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Simon Whitfield pursues medal with relentless preparation

Simon Whitfield talks about his training for his fourth Olympic games, and the competition he'll face in London

As Simon Whitfield prepares for his fourth Olympic performance, there’s one thing he’s keenly aware of. Nothing stays the same. And it’s an awareness that has shaped how Whitfield has prepared for the London games.

Looking back, Whitfield says the level of competition is so high that any weakness or misstep becomes amplified. He says in the past, for example, you could get away with coming out of the water in 27th position. Now you just can’t do that. You have to be in the top 15.

Going into London, Whitfield knew he had to focus on his running. His coach Jon Brown is an Olympic marathoner who ran for Great Britain. Brown missed out on a podium twice. He finished fourth in Sydney in 2000 and in Athens in 2004.

Brown’s running experience is an important part of Whitfield’s preparations. But Whitfield is leaving no stone unturned in his pursuit to be absolutely and completely prepared. Close to the start of the London Games, Whitfield traveled to Hamilton, Ontario, staying at McMaster University, in order to train with Olympic marathoners Reid Coolsaet and Eric Gillis. He pushed himself doing some of the same workouts as the marathoners. Whitfield says spending time with the marathoners allowed him to calibrate his running. He was also able to share ideas and find confidence in what he was doing.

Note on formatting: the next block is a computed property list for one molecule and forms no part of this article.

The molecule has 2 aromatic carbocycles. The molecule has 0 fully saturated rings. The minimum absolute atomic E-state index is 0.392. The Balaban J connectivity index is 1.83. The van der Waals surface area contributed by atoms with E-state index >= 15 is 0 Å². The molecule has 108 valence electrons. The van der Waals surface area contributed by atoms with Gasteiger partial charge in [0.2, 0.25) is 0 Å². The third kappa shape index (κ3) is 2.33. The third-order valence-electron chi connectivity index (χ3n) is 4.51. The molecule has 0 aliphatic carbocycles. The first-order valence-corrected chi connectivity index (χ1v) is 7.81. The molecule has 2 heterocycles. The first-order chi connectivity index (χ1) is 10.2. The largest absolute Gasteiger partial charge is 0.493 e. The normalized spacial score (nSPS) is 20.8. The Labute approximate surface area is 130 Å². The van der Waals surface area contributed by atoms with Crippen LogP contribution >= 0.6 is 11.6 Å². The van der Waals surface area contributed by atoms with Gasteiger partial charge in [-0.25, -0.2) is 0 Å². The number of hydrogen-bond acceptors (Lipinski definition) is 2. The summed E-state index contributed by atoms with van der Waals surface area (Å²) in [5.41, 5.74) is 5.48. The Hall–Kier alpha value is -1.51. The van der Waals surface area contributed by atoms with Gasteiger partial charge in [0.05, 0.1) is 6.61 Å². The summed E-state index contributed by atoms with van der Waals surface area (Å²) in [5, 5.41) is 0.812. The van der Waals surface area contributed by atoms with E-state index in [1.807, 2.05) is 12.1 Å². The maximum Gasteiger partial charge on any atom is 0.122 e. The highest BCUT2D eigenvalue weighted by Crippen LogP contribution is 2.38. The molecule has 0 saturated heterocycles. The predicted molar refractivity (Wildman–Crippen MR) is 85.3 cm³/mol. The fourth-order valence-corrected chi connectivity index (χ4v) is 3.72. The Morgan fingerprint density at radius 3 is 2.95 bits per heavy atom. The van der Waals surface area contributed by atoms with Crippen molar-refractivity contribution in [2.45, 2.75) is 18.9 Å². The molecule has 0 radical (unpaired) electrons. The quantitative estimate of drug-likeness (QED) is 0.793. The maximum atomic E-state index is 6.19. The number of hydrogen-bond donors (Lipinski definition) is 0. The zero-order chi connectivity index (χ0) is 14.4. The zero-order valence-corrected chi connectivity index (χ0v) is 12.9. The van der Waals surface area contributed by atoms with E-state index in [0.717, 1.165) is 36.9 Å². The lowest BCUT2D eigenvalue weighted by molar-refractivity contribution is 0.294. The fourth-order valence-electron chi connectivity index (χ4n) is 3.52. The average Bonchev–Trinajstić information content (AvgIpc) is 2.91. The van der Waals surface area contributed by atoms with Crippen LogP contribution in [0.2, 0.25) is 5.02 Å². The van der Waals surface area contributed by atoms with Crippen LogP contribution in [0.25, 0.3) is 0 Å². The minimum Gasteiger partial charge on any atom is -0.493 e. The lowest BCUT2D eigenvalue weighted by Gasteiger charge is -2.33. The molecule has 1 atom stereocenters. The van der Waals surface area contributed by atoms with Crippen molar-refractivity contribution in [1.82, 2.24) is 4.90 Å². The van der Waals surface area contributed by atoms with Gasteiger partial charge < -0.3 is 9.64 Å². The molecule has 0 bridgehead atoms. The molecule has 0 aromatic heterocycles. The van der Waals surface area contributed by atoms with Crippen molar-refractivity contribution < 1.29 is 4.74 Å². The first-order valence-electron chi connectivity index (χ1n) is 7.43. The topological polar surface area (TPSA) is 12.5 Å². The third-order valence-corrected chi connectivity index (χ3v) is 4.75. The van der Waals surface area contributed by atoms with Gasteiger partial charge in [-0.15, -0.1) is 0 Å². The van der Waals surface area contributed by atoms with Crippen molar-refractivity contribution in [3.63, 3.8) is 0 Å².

Before heading to London, Whitfield did his final preparation race in Toronto at the Triathlon Festival. Triathlon Magazine’s Chris Lepik had a chance to catch up with Whitfield and talk to him about his training and what he’s been doing with the marathoners in Hamilton.

Going into London, Whitfield says the deserved favourites are Great Britain’s Alistair and Jonathan Brownlee and Spain’s Javier Gomez. He says on any given day, these guys are the likeliest winners. But, Whitfield says, when the race starts, anything can happen. He notes that in Sydney he was not the favourite, but he found a way to win. He says the only way he can accomplish something similar is to relentlessly prepare. And that’s what he’s been doing. “You prepare to take advantage of the opportunity,” says Whitfield.

Whitfield says that his result in London will take care of itself. It will be the culmination of the focus and attention he’s put into his training. The day after the race will simply be a time to share with his family in a park in London. If he has a medal with him, that would be cool, especially for his young daughters. If he doesn’t, it will not matter.

Be sure to watch the women’s race triathlon competition on Saturday, August 4 and the men’s race on August 7th.